From Sarah, who came along when I thought my hands were already full, I learned to concentrate. Suddenly there were so many people and needs in the house, I had to decide what I was really doing. Was I marking time 'til they were at school and I could escape? With that attitude, I would be a long time in suspended animation. Or might this time at home be worth something? It was up to me to decide.

On a single income, we had to live more simply, but we always managed to make ends meet. I sewed and cooked from scratch and learned how to repair things and what to do without. It was apparent that I was not just staying at home with the kids, I was earning money for the family by staying home and saving money. I was as much a contributor to the family's welfare as Peter. Yes, this time at home was worth something. I had a career and a vocation all in one.

Matthew's birth the day after my grandmother's death and three weeks before my father's diagnosis of terminal cancer, opened my eyes to the priceless value of children to the aged and dying. In children they can see their whole lives, and the hope of the future.

Up to that point, I had loved my children for the satisfaction they gave me. This in fact is using your kids. My father had been furious when he found out I was pregnant with a fourth child "we could ill afford". But while he was dying, his greatest solace was that same little baby holding his hand. I had to chose to forgive my father and acknowledge that my children are first God's children, that He has plans for them beyond what I might imagine.

It was getting harder and harder to keep my head above water of that swimming pool.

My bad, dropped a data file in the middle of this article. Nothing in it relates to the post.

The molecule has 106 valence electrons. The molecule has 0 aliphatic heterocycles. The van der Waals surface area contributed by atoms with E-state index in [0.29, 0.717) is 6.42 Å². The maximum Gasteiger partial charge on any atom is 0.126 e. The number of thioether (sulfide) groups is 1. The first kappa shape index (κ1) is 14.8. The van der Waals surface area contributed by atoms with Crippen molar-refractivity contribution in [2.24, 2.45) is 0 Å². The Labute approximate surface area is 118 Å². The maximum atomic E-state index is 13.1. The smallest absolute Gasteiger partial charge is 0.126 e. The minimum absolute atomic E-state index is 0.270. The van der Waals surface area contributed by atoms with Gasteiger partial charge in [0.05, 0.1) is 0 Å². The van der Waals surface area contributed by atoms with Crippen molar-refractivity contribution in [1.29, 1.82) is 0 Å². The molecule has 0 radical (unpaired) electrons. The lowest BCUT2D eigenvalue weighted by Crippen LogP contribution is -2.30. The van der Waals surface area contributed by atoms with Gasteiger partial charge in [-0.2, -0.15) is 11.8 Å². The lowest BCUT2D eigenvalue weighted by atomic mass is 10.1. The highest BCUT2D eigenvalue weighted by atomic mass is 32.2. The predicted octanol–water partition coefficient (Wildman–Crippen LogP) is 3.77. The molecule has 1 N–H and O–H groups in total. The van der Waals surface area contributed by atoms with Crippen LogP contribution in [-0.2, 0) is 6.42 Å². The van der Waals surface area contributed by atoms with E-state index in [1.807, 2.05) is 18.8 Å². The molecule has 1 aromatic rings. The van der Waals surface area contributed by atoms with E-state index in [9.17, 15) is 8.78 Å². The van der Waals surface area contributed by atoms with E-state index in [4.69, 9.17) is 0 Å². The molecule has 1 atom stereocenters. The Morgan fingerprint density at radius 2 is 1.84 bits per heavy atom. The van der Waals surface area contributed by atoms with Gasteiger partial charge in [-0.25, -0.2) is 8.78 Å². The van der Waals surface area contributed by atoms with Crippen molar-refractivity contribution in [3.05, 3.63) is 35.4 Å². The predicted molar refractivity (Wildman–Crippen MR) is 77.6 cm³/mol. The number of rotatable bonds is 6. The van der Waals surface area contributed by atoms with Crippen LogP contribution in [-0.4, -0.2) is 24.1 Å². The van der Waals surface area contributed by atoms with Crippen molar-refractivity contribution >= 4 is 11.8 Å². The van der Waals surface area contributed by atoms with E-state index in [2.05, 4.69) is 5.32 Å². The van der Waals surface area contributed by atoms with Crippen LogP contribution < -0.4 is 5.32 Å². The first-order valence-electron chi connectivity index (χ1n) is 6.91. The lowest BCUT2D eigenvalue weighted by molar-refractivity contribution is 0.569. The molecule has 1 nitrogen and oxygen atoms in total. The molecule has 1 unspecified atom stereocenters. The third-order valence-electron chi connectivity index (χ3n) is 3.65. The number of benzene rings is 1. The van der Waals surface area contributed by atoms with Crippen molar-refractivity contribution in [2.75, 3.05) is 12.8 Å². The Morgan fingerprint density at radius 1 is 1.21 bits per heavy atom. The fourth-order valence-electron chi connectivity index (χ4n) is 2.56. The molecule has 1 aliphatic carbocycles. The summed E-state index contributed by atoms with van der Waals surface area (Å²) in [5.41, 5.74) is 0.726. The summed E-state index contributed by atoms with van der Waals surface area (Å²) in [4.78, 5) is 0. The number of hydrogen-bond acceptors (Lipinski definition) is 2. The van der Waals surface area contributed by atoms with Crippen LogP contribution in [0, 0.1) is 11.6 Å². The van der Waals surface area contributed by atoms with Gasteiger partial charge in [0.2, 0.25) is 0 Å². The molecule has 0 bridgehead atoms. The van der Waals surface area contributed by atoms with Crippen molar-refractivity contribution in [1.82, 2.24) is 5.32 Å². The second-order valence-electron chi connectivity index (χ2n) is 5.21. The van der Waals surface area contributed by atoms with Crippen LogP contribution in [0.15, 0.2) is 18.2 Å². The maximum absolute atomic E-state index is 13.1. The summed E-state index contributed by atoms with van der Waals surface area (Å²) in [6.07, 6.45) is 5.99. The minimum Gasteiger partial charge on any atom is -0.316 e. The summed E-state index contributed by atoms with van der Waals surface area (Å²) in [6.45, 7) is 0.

It was also around this time that I finally read Humanae Vitae. Peter and a friend of ours, Father Bob, were lost in one of their endless discussions of life as seen through strange humour. I can't follow those two for more than about fifteen minutes when they're like that so I went off with a copy of the encyclical. There were some surprises waiting for me.

The first surprise was how short and simple it was. After struggling through Familiaris Consortio, Humanae Vitae is as easy to read as a children's' story. It's just about as clear and simple as a childrens' story too. What had caused all the discussion and debate I had heard so much about? There didn't seem to be any room for interpretation in even one of the words.

The second surprise was a shock of recognition. Here was what Peter and I had been trying to express to each other in our first year of marriage. We could not ignore biology or Natural Law or our marriage vows and try and manipulate life to our convenience, we had to accept and welcome life and each other.

I could look at my own young family and see the truth of the Pope's words. We had five children by this time. If we hadn't followed our instincts and our hearts we would have only had two. Our family without Sarah, Matthew or little smiling Jonathon would be a poorer and emptier place. No career, no beautiful house, no smooth running car or meat on the table every day could ever take their place.